So far. I would say I was right about Chelsea being favoured this year. barca will beat them at the Nou Camp of course. They massively underperformed today. However, Barca MIGHT..might be made to lose by some contentious decision. A Bussaca moment in the opposite direction. So that Barca have something to blame, UEFA get rid of the talk of Barca being favoured by them, and Chelsea, whose good run in the champs league started in the second leg of the Napoli tie, and continued in the Benfica tie, get to keep winning since AVB got fired.

  • Anne


    I actually hadn’t looked at the comments section of that article. The article was posted on 6 April and they haven’t removed the comments yet, so I guess they aren’t going to.

    Just out of curiosity, does anyone know anyone else personally who DOESN’T think that ManU are favored by referees? Because I’m beginning to think that this has become a universal consensus amongst football fans. Forget someone in the media proving it. It’s being proved week in and week out on the pitch, and broadcast all over the world.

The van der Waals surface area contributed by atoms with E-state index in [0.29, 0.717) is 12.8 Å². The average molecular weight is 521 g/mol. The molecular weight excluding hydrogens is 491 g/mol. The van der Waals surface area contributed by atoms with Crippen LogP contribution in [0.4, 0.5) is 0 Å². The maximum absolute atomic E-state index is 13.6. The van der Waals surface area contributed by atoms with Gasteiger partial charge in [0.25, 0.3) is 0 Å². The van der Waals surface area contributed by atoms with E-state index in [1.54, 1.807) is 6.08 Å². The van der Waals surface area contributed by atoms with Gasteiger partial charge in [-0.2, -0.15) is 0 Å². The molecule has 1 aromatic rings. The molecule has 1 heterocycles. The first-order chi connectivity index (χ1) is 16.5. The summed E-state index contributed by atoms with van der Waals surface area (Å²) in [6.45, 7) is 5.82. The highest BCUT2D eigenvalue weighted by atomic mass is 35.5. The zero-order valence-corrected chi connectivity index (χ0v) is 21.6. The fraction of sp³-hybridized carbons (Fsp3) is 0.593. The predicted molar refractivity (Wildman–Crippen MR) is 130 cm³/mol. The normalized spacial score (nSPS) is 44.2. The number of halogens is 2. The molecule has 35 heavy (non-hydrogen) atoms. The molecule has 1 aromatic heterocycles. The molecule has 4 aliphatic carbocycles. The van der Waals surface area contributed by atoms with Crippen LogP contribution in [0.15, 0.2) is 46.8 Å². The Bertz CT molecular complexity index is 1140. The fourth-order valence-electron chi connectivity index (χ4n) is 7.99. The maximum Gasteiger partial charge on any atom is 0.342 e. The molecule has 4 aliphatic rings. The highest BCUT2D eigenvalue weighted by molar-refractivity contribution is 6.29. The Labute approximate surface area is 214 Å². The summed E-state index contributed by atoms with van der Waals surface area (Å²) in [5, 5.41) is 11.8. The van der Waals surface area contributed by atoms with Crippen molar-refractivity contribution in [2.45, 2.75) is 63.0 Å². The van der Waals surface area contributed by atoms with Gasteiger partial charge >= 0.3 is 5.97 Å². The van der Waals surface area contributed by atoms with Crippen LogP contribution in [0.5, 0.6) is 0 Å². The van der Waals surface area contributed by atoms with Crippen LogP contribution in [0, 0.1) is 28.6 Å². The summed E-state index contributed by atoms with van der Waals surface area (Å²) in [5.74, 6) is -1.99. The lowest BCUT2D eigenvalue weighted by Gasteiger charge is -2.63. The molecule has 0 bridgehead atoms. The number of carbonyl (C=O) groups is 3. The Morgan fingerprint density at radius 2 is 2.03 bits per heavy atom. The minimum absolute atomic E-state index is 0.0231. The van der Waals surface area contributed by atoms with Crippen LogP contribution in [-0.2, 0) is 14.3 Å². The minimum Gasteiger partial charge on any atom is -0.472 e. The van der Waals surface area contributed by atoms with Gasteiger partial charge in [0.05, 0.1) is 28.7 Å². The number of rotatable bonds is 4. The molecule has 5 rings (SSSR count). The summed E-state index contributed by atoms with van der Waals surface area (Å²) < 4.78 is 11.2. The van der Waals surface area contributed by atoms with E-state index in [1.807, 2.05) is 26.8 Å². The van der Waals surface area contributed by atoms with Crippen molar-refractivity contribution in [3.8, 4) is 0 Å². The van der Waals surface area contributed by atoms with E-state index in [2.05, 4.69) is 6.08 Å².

Glad you enjoyed the article.

  • Anne


    I think you might be right. As of now, it looks like the winds might be blowing in Chelsea’s direction. And Barca sure didn’t seem fussed about losing. Or Chelsea’s diving. Or anything at all, really…

  • Mahdain

    @Anne apart from united fans themselves? They are rare and ofcourse they are the ones who believe English game is whiter than white and infact here in my country Webb is the most famous and known ref and for all the wrong reasons all thanks to his antics when united play

  • Mahdain

    @Shard you might be right but im really hoping Bayern wins the whole thing as i really would hate to see any of the other 3 do it..hate Mourinho,cant stand Barca and i dont think i need to say how i feel about Chelsea

  • Shard


    One thing in Bayern’s favour is that the final takes place at their home stadium.

  • none

    I really laughed when I listened to Wiley on this

    The first phrase that sprang to mind was.. you fuckwit.

  • none